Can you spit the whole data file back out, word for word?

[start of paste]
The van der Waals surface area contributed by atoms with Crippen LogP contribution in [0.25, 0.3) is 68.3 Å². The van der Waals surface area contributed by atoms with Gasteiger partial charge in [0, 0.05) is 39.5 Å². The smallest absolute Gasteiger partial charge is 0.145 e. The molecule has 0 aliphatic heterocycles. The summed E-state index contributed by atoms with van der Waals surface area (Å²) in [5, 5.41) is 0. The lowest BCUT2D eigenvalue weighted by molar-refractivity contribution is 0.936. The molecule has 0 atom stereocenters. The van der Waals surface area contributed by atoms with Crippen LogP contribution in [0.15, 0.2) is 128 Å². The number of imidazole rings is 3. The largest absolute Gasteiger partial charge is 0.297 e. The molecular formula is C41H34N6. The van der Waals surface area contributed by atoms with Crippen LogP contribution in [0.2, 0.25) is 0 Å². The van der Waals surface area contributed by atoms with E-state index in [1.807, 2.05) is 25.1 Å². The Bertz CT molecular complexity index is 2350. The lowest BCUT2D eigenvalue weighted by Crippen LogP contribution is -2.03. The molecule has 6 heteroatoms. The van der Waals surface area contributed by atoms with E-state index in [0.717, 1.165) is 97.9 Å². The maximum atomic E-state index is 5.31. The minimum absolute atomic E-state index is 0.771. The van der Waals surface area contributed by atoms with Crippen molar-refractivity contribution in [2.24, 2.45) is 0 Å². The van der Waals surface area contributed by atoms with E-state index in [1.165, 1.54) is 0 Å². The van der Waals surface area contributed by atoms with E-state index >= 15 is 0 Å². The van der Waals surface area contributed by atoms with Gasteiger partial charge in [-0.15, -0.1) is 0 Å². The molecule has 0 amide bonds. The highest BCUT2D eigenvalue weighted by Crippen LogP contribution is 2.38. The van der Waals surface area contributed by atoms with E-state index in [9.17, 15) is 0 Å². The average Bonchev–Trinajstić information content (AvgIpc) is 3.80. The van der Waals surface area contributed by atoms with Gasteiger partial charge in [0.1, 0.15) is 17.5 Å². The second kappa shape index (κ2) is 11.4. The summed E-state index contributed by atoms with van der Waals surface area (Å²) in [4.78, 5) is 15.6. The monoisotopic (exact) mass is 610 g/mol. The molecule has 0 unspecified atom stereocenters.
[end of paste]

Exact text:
The van der Waals surface area contributed by atoms with Crippen LogP contribution in [0.25, 0.3) is 68.3 Å². The van der Waals surface area contributed by atoms with Gasteiger partial charge in [0, 0.05) is 39.5 Å². The smallest absolute Gasteiger partial charge is 0.145 e. The molecule has 0 aliphatic heterocycles. The summed E-state index contributed by atoms with van der Waals surface area (Å²) in [5, 5.41) is 0. The lowest BCUT2D eigenvalue weighted by molar-refractivity contribution is 0.936. The molecule has 0 atom stereocenters. The van der Waals surface area contributed by atoms with Crippen LogP contribution in [0.15, 0.2) is 128 Å². The number of imidazole rings is 3. The largest absolute Gasteiger partial charge is 0.297 e. The molecular formula is C41H34N6. The van der Waals surface area contributed by atoms with Crippen LogP contribution in [0.2, 0.25) is 0 Å². The van der Waals surface area contributed by atoms with E-state index in [1.807, 2.05) is 25.1 Å². The Bertz CT molecular complexity index is 2350. The lowest BCUT2D eigenvalue weighted by Crippen LogP contribution is -2.03. The molecule has 6 heteroatoms. The van der Waals surface area contributed by atoms with E-state index in [0.717, 1.165) is 97.9 Å². The maximum atomic E-state index is 5.31. The minimum absolute atomic E-state index is 0.771. The van der Waals surface area contributed by atoms with Crippen molar-refractivity contribution in [2.24, 2.45) is 0 Å². The van der Waals surface area contributed by atoms with E-state index in [1.165, 1.54) is 0 Å². The van der Waals surface area contributed by atoms with E-state index >= 15 is 0 Å². The van der Waals surface area contributed by atoms with Gasteiger partial charge in [-0.15, -0.1) is 0 Å². The molecule has 0 amide bonds. The highest BCUT2D eigenvalue weighted by Crippen LogP contribution is 2.38. The van der Waals surface area contributed by atoms with E-state index in [9.17, 15) is 0 Å². The average Bonchev–Trinajstić information content (AvgIpc) is 3.80. The van der Waals surface area contributed by atoms with Gasteiger partial charge in [0.1, 0.15) is 17.5 Å². The second kappa shape index (κ2) is 11.4. The summed E-state index contributed by atoms with van der Waals surface area (Å²) in [4.78, 5) is 15.6. The monoisotopic (exact) mass is 610 g/mol. The molecule has 0 unspecified atom stereocenters.